Corruption and govt inaction

AS CRITICISM of the ruling government keeps mounting, its credibility takes a severe beating. The more it continues to keep silent on the vexing issue of corruption, the more it will come under pressure from the opposition and civil societies. The growing resentment to corruption is being increasingly reflected in bold encounters by civil society. People are waiting for someone to convey their displeasure on corruption and the government’s lacklustre response. Gone are the days when persons of integrity and stature put in their papers when an allegation against them surfaced and faced the proceedings to clear their name.

Two years into the Awami League rule, the prime minister made the brave statement at many events that the her party-led alliance would take corruption head on and demonstrate through actions, not words, that we mean what we say. She went so far as to claim that transparency, accountability and probity are the very heart of governance.

The ruling party’s other leaders sounded similar sentiments in lower key, acknowledging that public concern over the pervasiveness of corruption was legitimate and pledging that their government would take corrective action and would not hesitate to act against misuse of public office.

The questions raised by the media investigations must be answered immediately by the ruling government and the Prime Minister—and the whole matter must be speedily investigated, without fear or favour.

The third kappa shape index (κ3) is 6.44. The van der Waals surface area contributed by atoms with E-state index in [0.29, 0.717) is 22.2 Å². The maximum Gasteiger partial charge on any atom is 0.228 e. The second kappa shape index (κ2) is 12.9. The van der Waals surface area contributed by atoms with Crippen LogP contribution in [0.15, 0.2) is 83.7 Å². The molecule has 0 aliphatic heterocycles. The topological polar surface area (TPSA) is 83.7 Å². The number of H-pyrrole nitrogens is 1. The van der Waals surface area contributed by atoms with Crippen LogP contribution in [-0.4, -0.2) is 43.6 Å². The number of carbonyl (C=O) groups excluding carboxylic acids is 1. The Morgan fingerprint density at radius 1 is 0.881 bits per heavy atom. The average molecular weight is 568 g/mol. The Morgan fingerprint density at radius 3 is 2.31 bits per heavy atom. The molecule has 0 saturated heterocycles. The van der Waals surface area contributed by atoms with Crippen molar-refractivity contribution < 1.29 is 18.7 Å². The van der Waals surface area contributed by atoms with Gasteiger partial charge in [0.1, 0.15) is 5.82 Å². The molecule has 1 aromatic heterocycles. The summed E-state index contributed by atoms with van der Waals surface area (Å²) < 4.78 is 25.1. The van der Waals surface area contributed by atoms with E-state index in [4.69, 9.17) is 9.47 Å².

The brave statements of Sheikh Hasina have never translated into tangible action in the last two years. As a result, the saga of cover-up, error of judgement, trust deficit and poor governance continues unabatedly.

A primary reason for the unprecedented rise in scams and corruption seems to be the inaction, if not reluctance, on the part of the leadership to take concrete action.

It is always the media who first dig out scams involving big fish. The government then tries to please the public by appointing various committees and, by the time they submit their reports, the whole episode has been discussed threadbare in the media. Does the government not know when something is wrong? Can’t it take its own corrective action? Imagine life without the media!

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